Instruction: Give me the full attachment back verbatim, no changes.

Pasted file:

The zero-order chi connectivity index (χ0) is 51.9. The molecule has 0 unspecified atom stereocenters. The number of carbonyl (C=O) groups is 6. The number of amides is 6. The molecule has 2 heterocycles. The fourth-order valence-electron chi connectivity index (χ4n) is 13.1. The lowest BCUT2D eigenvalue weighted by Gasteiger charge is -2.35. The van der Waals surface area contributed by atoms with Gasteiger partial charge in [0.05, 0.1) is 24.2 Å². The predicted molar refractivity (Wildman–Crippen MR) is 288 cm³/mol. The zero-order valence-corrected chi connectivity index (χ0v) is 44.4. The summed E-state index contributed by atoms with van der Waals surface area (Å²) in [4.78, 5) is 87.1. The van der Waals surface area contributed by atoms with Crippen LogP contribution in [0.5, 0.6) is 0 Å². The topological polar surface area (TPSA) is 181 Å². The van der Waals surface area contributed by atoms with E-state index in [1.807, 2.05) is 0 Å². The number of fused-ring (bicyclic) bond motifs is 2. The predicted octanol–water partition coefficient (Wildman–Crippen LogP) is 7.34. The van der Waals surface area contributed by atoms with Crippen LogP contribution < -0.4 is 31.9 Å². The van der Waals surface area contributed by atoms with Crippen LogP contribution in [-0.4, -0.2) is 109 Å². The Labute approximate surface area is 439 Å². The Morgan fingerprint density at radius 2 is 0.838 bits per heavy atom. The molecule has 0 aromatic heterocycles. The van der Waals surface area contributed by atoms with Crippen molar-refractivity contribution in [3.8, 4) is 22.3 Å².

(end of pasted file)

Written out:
The zero-order chi connectivity index (χ0) is 51.9. The molecule has 0 unspecified atom stereocenters. The number of carbonyl (C=O) groups is 6. The number of amides is 6. The molecule has 2 heterocycles. The fourth-order valence-electron chi connectivity index (χ4n) is 13.1. The lowest BCUT2D eigenvalue weighted by Gasteiger charge is -2.35. The van der Waals surface area contributed by atoms with Gasteiger partial charge in [0.05, 0.1) is 24.2 Å². The predicted molar refractivity (Wildman–Crippen MR) is 288 cm³/mol. The zero-order valence-corrected chi connectivity index (χ0v) is 44.4. The summed E-state index contributed by atoms with van der Waals surface area (Å²) in [4.78, 5) is 87.1. The van der Waals surface area contributed by atoms with Crippen LogP contribution in [0.5, 0.6) is 0 Å². The topological polar surface area (TPSA) is 181 Å². The van der Waals surface area contributed by atoms with E-state index in [1.807, 2.05) is 0 Å². The number of fused-ring (bicyclic) bond motifs is 2. The predicted octanol–water partition coefficient (Wildman–Crippen LogP) is 7.34. The van der Waals surface area contributed by atoms with Crippen LogP contribution < -0.4 is 31.9 Å². The van der Waals surface area contributed by atoms with Crippen LogP contribution in [-0.4, -0.2) is 109 Å². The Labute approximate surface area is 439 Å². The Morgan fingerprint density at radius 2 is 0.838 bits per heavy atom. The molecule has 0 aromatic heterocycles. The van der Waals surface area contributed by atoms with Crippen molar-refractivity contribution in [3.8, 4) is 22.3 Å².